One of the biggest mistakes expat resolutionists make is setting goals that grind harshly against the grain of their lifestyle.

For example, if you live in a city like Amsterdam that gets a daily dump of  snow this time of year, don’t set your weight-loss goal around jogging. If you live in a city like Rome where decadence is institutionalized and every dish is loaded with carby, caloric deliciousness, don’t pin your diet plans on avoiding fatty foods. Because you won’t.

Instead, mold your resolution to your city: What do the locals do for exercise? Are there a ton of bike trails nearby or a beach to run along? In Buenos Aires, the “thing to do” is roller blading. Locals gather in groups of 20+ and zoom their way from one suburb to the next with the grace of ballerinas and the attitude of 1980’s street thugs. It’s a great way for expats to bond with the community, make friends, AND keep weight resolutions!

Narrow your focus:

Another classic mistake is making too many goals spread over too many sections of your life; it’s like not having enough butter for your toast. I was never very good at juggling so I always find it to be a safe analogy – you can hold two balls in your hand securely, but as soon as you start to juggle more you’re likely to drop them all! Picking one or two goals your really comfortable and inspired about will make it easy to keep them.

Have confidence in yourself:

According to research by professor of psychology ALbert Bandura, a person’s level of motivation is directly proportional to what they believe they are capable of. People will only take you as seriously as you take yourself so the first step to keeping any New Year’s resolution is to have confidence that you can do it. If you’re doubting yourself, it’s probably not a great choice. I’d love to learn calculous sometime, but that’s just reaching for the stars.

Sorry, that’s a lie – I don’t want to learn calculous even a little.

Plan for obstacles:

Don’t assume it will be easy. If you do, you are giving yourself an easy out. “It’s raining today? Oh, I didn’t plan for that, my run is cancelled”. False! Professor of psychology Peter Gollwitzer reports that people who mentally prepare for obstacles are more likely to stick with their goals than those who don’t. Make sure there is a plan b in your pocket for the likely hick-ups and distractions. If you give up at the first sign of trouble, you were never really in it to begin with. This goes for every relationship, including the one you have with yourself.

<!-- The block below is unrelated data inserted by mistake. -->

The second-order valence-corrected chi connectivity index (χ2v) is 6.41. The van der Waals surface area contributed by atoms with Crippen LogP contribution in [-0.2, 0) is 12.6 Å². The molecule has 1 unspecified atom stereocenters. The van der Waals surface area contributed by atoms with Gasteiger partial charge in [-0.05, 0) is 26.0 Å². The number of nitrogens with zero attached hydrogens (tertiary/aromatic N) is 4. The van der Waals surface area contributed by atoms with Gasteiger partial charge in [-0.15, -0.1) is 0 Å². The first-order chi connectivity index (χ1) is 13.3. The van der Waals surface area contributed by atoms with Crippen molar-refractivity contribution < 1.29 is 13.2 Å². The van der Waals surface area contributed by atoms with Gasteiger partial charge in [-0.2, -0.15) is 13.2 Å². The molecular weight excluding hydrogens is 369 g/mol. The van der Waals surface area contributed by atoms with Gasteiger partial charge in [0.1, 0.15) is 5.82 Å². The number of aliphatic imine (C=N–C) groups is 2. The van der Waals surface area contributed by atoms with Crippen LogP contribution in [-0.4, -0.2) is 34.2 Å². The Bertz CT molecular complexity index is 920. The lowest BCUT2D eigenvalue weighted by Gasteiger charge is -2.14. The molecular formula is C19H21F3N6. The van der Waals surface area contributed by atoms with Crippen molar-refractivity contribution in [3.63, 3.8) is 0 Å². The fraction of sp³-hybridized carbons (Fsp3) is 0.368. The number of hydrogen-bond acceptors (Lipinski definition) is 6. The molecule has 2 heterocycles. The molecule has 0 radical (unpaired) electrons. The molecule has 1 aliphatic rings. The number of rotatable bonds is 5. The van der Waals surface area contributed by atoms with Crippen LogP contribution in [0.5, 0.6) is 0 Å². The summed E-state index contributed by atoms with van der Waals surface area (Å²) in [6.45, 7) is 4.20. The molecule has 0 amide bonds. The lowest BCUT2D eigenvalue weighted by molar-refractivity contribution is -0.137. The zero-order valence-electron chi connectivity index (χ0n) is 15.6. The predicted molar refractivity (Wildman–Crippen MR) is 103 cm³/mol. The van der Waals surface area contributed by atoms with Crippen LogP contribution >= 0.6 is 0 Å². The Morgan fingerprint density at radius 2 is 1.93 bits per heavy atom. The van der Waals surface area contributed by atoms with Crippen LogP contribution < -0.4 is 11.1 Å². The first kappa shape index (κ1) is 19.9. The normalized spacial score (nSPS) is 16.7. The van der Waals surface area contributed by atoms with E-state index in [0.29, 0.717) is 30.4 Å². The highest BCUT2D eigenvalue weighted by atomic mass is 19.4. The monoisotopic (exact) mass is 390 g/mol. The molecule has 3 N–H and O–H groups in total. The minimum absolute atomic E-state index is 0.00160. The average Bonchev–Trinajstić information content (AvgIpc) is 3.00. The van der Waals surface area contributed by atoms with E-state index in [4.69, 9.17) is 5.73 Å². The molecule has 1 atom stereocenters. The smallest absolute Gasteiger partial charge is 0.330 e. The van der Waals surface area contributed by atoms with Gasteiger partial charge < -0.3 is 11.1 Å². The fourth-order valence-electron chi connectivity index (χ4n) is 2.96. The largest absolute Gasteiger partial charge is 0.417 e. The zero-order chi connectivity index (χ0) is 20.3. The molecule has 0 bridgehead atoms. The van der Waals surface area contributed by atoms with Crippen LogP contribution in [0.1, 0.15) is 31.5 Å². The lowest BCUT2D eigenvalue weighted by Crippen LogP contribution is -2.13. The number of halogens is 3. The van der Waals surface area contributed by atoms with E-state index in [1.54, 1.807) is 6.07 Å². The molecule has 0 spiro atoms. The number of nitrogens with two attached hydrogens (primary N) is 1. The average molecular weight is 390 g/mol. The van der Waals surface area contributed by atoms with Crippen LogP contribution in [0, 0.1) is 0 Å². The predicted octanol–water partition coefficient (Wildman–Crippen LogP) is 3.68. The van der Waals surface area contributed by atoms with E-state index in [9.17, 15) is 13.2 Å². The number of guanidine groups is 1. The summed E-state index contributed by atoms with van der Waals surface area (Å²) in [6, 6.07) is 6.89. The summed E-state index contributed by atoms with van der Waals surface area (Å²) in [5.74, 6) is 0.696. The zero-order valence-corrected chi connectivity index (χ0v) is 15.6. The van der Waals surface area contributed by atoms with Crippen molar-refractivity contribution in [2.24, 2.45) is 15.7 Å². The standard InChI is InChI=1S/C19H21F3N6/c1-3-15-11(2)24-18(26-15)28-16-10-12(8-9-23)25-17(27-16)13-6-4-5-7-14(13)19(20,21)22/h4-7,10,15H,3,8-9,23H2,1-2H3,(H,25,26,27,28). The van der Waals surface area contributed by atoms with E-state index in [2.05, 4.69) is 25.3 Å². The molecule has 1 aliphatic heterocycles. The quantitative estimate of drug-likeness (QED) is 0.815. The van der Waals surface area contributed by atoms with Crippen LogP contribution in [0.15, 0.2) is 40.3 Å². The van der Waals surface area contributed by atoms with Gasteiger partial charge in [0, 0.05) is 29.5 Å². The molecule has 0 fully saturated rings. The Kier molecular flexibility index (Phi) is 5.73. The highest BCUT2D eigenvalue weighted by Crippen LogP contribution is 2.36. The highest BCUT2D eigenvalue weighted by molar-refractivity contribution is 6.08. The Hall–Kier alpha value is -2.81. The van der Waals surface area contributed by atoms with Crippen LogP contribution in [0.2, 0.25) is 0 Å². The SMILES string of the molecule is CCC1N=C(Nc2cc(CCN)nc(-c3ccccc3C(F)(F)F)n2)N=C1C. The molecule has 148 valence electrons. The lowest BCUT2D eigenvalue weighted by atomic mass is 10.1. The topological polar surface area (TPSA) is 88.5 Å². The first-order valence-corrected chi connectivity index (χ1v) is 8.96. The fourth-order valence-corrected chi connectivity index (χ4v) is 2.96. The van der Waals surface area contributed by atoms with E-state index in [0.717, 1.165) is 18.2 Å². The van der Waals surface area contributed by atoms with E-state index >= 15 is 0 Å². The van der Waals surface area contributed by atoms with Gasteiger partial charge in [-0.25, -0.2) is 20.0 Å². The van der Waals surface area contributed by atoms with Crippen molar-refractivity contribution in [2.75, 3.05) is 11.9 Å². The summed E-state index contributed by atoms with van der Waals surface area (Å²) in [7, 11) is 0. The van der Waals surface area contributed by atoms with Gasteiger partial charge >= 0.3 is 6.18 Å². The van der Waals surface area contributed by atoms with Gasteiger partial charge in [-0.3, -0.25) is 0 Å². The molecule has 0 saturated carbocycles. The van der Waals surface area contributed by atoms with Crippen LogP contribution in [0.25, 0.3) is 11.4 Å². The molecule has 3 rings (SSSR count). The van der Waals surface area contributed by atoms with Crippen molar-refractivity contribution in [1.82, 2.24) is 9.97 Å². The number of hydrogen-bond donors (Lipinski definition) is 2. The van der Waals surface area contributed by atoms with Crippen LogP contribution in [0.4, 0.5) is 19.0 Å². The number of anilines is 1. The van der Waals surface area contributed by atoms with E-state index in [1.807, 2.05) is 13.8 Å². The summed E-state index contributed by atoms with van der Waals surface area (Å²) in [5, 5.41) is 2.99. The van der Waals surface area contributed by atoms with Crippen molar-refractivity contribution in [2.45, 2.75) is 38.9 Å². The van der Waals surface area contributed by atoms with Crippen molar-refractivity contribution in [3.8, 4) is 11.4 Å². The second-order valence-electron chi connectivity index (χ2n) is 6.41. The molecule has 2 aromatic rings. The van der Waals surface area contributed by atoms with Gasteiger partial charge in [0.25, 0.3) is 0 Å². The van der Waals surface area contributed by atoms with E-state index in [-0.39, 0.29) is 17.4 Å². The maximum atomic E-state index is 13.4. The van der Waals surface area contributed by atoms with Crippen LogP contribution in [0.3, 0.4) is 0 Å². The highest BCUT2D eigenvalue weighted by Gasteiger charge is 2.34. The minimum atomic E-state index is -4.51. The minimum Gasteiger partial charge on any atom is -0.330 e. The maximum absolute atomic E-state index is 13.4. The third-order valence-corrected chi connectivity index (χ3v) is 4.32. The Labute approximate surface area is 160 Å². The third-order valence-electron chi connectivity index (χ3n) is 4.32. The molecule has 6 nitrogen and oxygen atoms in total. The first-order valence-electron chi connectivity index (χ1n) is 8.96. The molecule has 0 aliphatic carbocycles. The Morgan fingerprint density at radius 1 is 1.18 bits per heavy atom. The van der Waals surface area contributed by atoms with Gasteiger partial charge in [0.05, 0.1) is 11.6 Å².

Play the tourist:

Nothing is more inspiring about the expat life than the rush of cultural reciprocity. Exploring your foreign oasis with the fresh eyes of a tourist can give boring, tired goals new life. No matter how long you’ve been living in your city, there’s always more mysteries to uncover! Make a healthy-eating goal fun by trying more local dishes or exploring a new restaurant scene. Take a jog to a part of the city you’ve never seen before.

Just do it:

People ask me all the time how I ended up in the expat life, and in reality it’s because I just…did it. Many expats will tell you they spent months or years planning their continental leap, researching every tiny detail and comparing one city to another. That doesn’t work for me. If I sit down and plan too much, I get totally overwhelmed. Before long, I’ve completely lost my ambition in a cloud of risk analysis and apprehensive confusion.

It’s much the same with New Year’s goals – it takes strength of character; you have to dive in with everything you have before you lose heart and direction.

At the end of the day, we only get one shot at living so follow the advice of Howard Thurman:

“Don’t ask what the world needs. Ask what makes you come alive, and go do it. Because what the world needs is people who have come alive.”